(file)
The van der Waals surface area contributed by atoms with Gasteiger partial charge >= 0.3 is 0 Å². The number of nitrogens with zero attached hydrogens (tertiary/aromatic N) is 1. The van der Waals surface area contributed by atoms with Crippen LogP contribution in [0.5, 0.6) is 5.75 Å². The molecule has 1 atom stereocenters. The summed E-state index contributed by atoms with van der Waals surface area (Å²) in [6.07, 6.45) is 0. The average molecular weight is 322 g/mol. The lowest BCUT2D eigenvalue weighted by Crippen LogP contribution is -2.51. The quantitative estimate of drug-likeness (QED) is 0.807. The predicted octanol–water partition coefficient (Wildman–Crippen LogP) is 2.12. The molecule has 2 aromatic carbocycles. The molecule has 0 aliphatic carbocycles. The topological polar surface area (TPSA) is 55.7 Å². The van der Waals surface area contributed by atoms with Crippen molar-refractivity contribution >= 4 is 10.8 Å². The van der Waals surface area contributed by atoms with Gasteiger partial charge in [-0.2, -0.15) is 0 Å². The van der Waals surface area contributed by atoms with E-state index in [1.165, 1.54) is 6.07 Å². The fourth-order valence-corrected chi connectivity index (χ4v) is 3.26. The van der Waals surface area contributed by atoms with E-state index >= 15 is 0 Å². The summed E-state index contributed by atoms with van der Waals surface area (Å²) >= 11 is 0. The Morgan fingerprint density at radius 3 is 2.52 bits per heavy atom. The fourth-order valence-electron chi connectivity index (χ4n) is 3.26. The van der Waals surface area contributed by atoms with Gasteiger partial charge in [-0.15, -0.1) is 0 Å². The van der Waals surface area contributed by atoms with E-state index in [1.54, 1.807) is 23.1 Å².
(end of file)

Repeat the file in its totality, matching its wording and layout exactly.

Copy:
The van der Waals surface area contributed by atoms with Gasteiger partial charge >= 0.3 is 0 Å². The number of nitrogens with zero attached hydrogens (tertiary/aromatic N) is 1. The van der Waals surface area contributed by atoms with Crippen LogP contribution in [0.5, 0.6) is 5.75 Å². The molecule has 1 atom stereocenters. The summed E-state index contributed by atoms with van der Waals surface area (Å²) in [6.07, 6.45) is 0. The average molecular weight is 322 g/mol. The lowest BCUT2D eigenvalue weighted by Crippen LogP contribution is -2.51. The quantitative estimate of drug-likeness (QED) is 0.807. The predicted octanol–water partition coefficient (Wildman–Crippen LogP) is 2.12. The molecule has 2 aromatic carbocycles. The molecule has 0 aliphatic carbocycles. The topological polar surface area (TPSA) is 55.7 Å². The van der Waals surface area contributed by atoms with Crippen molar-refractivity contribution >= 4 is 10.8 Å². The van der Waals surface area contributed by atoms with Gasteiger partial charge in [-0.2, -0.15) is 0 Å². The van der Waals surface area contributed by atoms with E-state index in [1.165, 1.54) is 6.07 Å². The fourth-order valence-corrected chi connectivity index (χ4v) is 3.26. The van der Waals surface area contributed by atoms with E-state index >= 15 is 0 Å². The summed E-state index contributed by atoms with van der Waals surface area (Å²) >= 11 is 0. The Morgan fingerprint density at radius 3 is 2.52 bits per heavy atom. The fourth-order valence-electron chi connectivity index (χ4n) is 3.26. The van der Waals surface area contributed by atoms with Gasteiger partial charge in [-0.15, -0.1) is 0 Å². The van der Waals surface area contributed by atoms with E-state index in [1.54, 1.807) is 23.1 Å².